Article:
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KARP v. COLLINS

UNITED STATES DISTRICT COURT FOR THE DISTRICT OF NEW JERSEY


September 14, 1971

Samuel M. KARP et al., Plaintiffs,
v.
Major General Kenneth COLLINS, individually and as Commanding General of Headquarters, U.S. Army Training, Infantry and Fort Dix, New Jersey, et al., Defendants

Per Curiam

OPINION OF THE COURT

On original hearing of this suit to enjoin the enforcement of a New Jersey statute, N.J.S. 2A:170-1, which has been authoritatively interpreted as making it criminal to go to or be in a place for an unlawful purpose, this court ruled that the statute violates the Fourteenth Amendment, and we enjoined its enforcement. 1970, 310 F. Supp. 627. However, the Supreme Court vacated our judgment and remanded the case to us for reconsideration in the light of decisions by that Court in Younger v. Harris, 401 U.S. 37, 91 S. Ct. 746, 27 L. Ed. 2d 669 and related cases, all decided February 13, 1971. Kugler v. Karp, 1971, 401 U.S. 930, 91 S. Ct. 933, 28 L. Ed. 2d 210. The case has now been reargued to us on a motion of the defendants to dismiss the complaint.

Younger v. Harris, supra, explicitly holds that "the possible unconstitutionality of a [state criminal] statute 'on its face' does not in itself justify an injunction against good faith attempts to enforce it * * *" 401 U.S. at 54, 91 S. Ct. at 755. The same day, in Samuels v. Mackell, 401 U.S. 66, 91 S. Ct. 764, 27 L. Ed. 2d 688, the Court held that the same principles restrict the granting of relief from pending state prosecution by way of a federal declaratory judgment.

 In the Younger case some of the plaintiffs were persons who had not been prosecuted or personally threatened with prosecution. Rather, they alleged that the prosecution of their co-plaintiff and the existence of the challenged statute caused them to "feel inhibited" in the exercise of their rights of free speech. The Court concluded that this allegation was not "sufficient to bring the equitable jurisdiction of the federal courts into play to enjoin a pending state prosecution." 401 U.S. at 42, 91 S. Ct. at 749. And in Boyle v. Landry, 1971, 401 U.S. 77, 91 S. Ct. 758, 27 L. Ed. 2d 696, the Court held that speculative apprehension that a number of criminal statutes might be used for bad faith harassment and prosecution of the plaintiff provided an insufficient basis for federal consideration of the constitutionality of the statutes.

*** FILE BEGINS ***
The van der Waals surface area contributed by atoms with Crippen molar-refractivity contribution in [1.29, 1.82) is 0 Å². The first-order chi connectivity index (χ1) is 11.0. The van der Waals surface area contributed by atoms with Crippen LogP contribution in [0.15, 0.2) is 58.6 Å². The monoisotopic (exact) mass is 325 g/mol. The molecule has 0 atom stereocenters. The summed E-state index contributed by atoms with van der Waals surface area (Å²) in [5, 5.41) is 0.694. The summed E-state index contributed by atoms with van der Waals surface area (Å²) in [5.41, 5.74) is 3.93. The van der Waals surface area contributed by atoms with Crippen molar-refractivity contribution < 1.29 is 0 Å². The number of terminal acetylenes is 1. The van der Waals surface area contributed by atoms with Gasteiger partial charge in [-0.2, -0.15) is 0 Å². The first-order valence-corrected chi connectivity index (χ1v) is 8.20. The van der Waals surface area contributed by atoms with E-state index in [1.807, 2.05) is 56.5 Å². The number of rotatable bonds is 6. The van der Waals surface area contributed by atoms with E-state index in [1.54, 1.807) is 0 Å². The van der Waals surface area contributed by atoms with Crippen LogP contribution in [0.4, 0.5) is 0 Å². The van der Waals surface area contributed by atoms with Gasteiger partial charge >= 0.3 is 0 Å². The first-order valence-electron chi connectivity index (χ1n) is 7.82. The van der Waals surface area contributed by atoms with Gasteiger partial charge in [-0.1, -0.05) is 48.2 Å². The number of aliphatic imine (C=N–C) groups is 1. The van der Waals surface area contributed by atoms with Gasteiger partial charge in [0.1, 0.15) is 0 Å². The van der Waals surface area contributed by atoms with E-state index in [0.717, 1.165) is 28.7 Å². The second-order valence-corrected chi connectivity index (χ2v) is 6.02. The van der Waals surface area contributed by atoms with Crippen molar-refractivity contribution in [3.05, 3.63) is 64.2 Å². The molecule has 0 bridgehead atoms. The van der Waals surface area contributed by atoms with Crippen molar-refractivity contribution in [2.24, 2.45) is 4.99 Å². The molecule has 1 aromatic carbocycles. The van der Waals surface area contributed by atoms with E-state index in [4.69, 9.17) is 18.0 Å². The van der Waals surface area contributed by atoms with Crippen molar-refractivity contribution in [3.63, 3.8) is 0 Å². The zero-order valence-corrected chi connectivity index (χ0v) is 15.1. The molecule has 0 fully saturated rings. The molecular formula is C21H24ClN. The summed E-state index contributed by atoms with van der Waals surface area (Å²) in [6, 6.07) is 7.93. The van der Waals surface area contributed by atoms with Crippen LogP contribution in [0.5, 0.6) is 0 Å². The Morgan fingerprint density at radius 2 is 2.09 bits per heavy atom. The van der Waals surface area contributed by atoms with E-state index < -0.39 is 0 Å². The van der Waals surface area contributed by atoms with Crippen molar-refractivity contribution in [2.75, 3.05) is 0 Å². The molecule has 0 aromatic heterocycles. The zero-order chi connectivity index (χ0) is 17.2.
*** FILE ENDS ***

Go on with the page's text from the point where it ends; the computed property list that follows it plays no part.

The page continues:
First and most clearly, these recent Supreme Court decisions establish that neither any inherent inhibiting effect of a state criminal statute upon the exercise of First Amendment rights, nor the fact that a complainant is being prosecuted thereunder, nor both, will suffice to justify federal interference, by way of injunction or declaratory judgment, with a pending prosecution under that statute. A federal plaintiff must also show that his claim is supported by special equitable considerations that outweigh the strong policy against substituting federal intervention for the normal course of testing the constitutionality of a criminal statute in the course of defending a prosecution under it. The Court suggested bad faith in prosecuting under the statute or in its misuse as a cover for threatening or harassing those engaged in conduct not reasonably believed to be criminal as possible justifications for federal intervention. In addition, the Court repeatedly asserted that it must appear and the federal court must find that the plaintiff would suffer great, immediate and irreparable injury before his equity can be deemed sufficient to warrant relief.

 Here the plaintiffs are asking us to strike down a state criminal statute while one of them, Tomashevsky, is being prosecuted under it. The only special circumstance Tomashevsky asserts as justifying federal relief now is his prediction, based upon decisions of New Jersey courts in other cases, that in his case the state courts will hold the statute constitutional. This prediction, even if it is justified, falls far short of and is quite different from the showing required by Younger and its companion cases.

 The other plaintiffs have not been prosecuted. Rather they allege apprehension of prosecution such as that to which Tomashevsky is being subjected and, upon that basis, join in this attack upon the statute. But at oral argument their counsel conceded that they were not relying upon any provable claim that they themselves had been threatened in bad faith with prosecution under the statute or that the statute had been used as a false cover for their harassment. *fn1" Moreover, since the prosecution of Tomashevsky under the statute is pending, the effect of a judgment in this proceeding invalidating the statute would be no less an interference with that prosecution because granted at the behest of co-plaintiffs rather than Tomashevsky himself.

 The motion to dismiss so much of the complaint as seeks a judgment declaring N.J.S. 2A:170-1 invalid will be granted, without costs.


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